What were the major market and macroeconomic events for the week ending 17 April? Read on to find out about the latest economic data out of China and the US, unemployment statistics from here in the United Kingdom, and what we can expect from the next seven days.
Further stimulus from The People’s Bank of China
Weak Chinese economic data prompted further stimulus from the Central Bank. GDP growth slowed from 7.3% to 7.0% year on year in the first quarter, whilst industrial production and retail sales numbers disappointed with both measures falling despite expectations for marginal increases. The People’s Bank of China (PBoC) responded with further stimulus by cutting the Reserve Requirement Ratio (RRR) a full percentage point to 18.5%. This is the latest in a string of efforts by the PBoC to manage the economic slowdown, with two interest rate cuts since November and a previous RRR cut in February.
Economic cooling but improved consumer sentiment in the US
Last week we saw further signs of economic cooling but improved consumer sentiment in the US. Industrial production fell more than expected, from 0.1% to -0.6% month on month in March, whilst housing starts and new building permit numbers were also disappointing. However, there were more positive signs as the Michigan Consumer Sentiment survey showed improving sentiment – the survey index increased from 93.0 in March to 95.9 in April, well ahead of more moderate expectations of an increase to 94.0. The Philadelphia Fed Manufacturing index also improved ahead of expectations, rising by 2.5% to 7.5% for April.
Last week’s other events
- UK inflation was once again flat year on year, whilst core inflation slipped from 1.2% in February to 1.0% in March. Also in the UK, unemployment improved in line with expectations and fell 0.1% to 5.6%, whilst average earnings were up 1.7% – a marginally lower figure than last month.
- In the Eurozone, industrial production figures accelerated sharply in February with year-on-year production up 1.6% from 0.4% in January, and more than double the expected 0.7%.
- Although US headline inflation slipped formally into negative territory in March (-0.1% year on year), core inflation actually increased to 1.8% (from 1.7% previously).
- Japanese machinery orders fell -0.4% month on month in February. Despite the negative figure, this was a marked improvement from January’s -1.7% and far surpassed the expected decrease of -2.8%.
Over the last seven days we saw a drop in most Western equity markets, improvements for energy commodities, and mixed results for the sterling and dollar currencies.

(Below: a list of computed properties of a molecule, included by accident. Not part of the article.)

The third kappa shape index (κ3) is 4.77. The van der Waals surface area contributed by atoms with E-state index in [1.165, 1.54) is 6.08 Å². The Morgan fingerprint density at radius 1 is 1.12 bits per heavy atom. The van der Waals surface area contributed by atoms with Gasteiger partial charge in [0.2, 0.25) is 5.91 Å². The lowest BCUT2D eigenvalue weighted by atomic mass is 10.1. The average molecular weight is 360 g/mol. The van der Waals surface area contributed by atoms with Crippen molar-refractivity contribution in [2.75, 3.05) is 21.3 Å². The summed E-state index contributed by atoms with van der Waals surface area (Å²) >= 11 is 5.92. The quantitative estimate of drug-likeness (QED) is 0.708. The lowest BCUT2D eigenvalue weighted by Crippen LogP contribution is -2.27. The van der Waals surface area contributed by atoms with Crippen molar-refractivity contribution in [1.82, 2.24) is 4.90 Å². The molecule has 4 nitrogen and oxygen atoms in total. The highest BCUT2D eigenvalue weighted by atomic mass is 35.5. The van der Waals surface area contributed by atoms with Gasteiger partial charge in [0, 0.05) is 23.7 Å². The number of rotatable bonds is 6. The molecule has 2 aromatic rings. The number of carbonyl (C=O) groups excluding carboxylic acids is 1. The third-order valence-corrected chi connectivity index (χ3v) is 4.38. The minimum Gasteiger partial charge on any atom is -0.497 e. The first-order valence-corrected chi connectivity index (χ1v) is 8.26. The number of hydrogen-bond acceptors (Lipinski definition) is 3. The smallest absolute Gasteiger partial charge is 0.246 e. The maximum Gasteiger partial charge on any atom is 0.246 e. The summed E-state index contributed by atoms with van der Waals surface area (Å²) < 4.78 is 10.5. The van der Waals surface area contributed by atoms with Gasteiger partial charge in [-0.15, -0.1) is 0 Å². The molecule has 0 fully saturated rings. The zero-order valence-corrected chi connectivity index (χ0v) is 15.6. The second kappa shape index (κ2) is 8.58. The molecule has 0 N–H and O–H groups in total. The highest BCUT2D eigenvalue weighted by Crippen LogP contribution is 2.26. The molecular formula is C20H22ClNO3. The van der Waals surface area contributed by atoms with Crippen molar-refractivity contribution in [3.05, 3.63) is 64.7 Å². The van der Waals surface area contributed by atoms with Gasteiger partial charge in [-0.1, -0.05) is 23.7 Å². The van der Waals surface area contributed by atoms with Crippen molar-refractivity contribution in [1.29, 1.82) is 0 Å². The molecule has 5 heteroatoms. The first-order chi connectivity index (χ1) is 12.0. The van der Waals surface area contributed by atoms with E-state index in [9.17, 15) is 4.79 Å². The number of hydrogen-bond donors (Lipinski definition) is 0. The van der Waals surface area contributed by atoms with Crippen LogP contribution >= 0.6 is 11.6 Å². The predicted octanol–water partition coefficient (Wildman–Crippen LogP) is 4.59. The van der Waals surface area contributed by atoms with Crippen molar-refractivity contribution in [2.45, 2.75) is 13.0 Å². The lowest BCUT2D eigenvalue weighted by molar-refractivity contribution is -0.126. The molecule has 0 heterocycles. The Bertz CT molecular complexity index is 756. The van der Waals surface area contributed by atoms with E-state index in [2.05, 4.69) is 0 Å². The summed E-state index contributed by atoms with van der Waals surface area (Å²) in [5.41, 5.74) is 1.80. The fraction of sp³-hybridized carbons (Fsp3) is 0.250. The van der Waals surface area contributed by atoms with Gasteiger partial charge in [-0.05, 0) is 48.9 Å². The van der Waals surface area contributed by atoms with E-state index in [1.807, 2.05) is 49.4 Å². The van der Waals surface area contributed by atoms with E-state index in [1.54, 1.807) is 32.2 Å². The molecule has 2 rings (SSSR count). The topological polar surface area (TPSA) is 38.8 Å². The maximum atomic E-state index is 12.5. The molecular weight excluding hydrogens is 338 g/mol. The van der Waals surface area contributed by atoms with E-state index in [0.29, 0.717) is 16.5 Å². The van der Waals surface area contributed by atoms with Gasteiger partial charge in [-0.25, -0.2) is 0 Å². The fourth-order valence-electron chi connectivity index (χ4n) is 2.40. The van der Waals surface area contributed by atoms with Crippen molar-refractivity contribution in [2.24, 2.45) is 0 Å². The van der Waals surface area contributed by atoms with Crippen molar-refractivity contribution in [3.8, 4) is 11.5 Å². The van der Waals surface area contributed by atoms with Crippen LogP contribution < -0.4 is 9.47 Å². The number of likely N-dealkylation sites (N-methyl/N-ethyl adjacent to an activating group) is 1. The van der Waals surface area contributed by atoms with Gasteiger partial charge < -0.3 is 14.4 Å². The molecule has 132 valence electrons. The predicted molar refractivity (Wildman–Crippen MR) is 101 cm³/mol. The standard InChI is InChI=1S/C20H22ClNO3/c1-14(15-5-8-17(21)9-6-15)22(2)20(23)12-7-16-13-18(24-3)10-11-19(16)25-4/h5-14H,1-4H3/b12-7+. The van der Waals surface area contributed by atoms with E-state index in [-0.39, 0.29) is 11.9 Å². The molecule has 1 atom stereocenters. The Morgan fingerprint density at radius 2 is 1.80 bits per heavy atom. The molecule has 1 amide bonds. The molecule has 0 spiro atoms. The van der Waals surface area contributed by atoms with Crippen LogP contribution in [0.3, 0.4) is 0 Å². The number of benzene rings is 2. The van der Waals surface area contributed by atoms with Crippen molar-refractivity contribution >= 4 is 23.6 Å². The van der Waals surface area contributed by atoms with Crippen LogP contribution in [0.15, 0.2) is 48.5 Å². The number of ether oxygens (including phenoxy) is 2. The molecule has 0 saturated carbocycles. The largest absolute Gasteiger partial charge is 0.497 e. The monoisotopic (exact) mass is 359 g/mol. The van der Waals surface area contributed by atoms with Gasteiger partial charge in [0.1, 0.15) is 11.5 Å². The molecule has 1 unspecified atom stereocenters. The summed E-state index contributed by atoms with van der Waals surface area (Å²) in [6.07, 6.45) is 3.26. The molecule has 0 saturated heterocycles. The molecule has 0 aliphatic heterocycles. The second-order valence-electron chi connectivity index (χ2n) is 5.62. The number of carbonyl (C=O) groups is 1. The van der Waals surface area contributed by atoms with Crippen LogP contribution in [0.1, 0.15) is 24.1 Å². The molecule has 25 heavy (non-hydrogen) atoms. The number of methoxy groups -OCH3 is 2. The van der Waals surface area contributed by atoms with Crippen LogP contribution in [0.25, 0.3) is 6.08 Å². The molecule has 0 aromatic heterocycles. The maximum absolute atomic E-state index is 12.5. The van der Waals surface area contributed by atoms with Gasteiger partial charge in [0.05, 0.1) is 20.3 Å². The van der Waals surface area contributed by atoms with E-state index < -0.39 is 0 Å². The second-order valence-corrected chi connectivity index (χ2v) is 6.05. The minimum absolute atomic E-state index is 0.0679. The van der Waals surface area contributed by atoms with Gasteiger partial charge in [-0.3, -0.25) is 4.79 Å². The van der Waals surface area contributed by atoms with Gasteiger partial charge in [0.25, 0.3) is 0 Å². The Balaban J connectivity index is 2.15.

- Equities - Most western market equities were sharply down on the week after a particularly weak session on Friday, which saw a global outage of Bloomberg terminals for several hours adding to general concerns around economic data. The FTSE All-share was down 1.37%, the S&P 500 was down 0.99% and Europe (ex-UK) fell 1.27%. Japan bucked the trend with a fall of only 0.05%, and Chinese equities were also stronger.
- Bonds – As Greek concerns once again bubble back to the surface, European bond markets were in focus. German 10-year bund yields were 9 bps tighter on the week, closing at just 0.07% having briefly hit a record low of 0.049%. Greek bond yields continued to blow out, whilst US and UK bond yields were little changed on the week.
- Commodities – Energy commodities improved through the week, with Brent Crude Oil up at US$63.91 per barrel and WTI at US$56.14. There was little change in copper or gold – copper closed the week at US$2.78, and gold was still above $1,200 at the end of Friday, finishing at US$1202.90.
- Currencies – The sterling was generally stronger through the week, strengthening 2.3% against the dollar, 1.1% against yen and 0.3% against the euro. The dollar lost ground against other major currencies, falling 1.9% and 1.1% against the euro and the yen respectively.
The week ahead
We start this week quietly, with only the German Producer Prices index released on Monday. On Tuesday, still in Germany we have the release of ZEW sentiment surveys. The Current Conditions measure is forecast to have increased from 55.1 to 56.0, whilst the Economic Sentiment index, which is more forward looking, is predicted to be up to 55.5 from 54.8.Midweek sees the release of minutes from the Bank of England’s MPC meeting, along with flash readings of the Eurozone Consumer Confidence index and US existing home sale figures.
Moving onto Thursday and we can expect earnings reports from General Motors and search engine giants Google. There will also be overnight Manufacturing PMIs from Japan and China, Eurozone Manufacturing and Services PMIs, and Germany’s GFK Consumer Confidence measure.
With the new developments in Greece, we are expecting to hear the thoughts of the Eurogroup on Friday. In the afternoon we have the German IFO sentiment report, where we expect to see increases in both the Current Conditions and Expectations measures. The week then finishes with US Durable Goods Orders which are expected to have improved from a fall of -1.4% in February to 0.6% for March.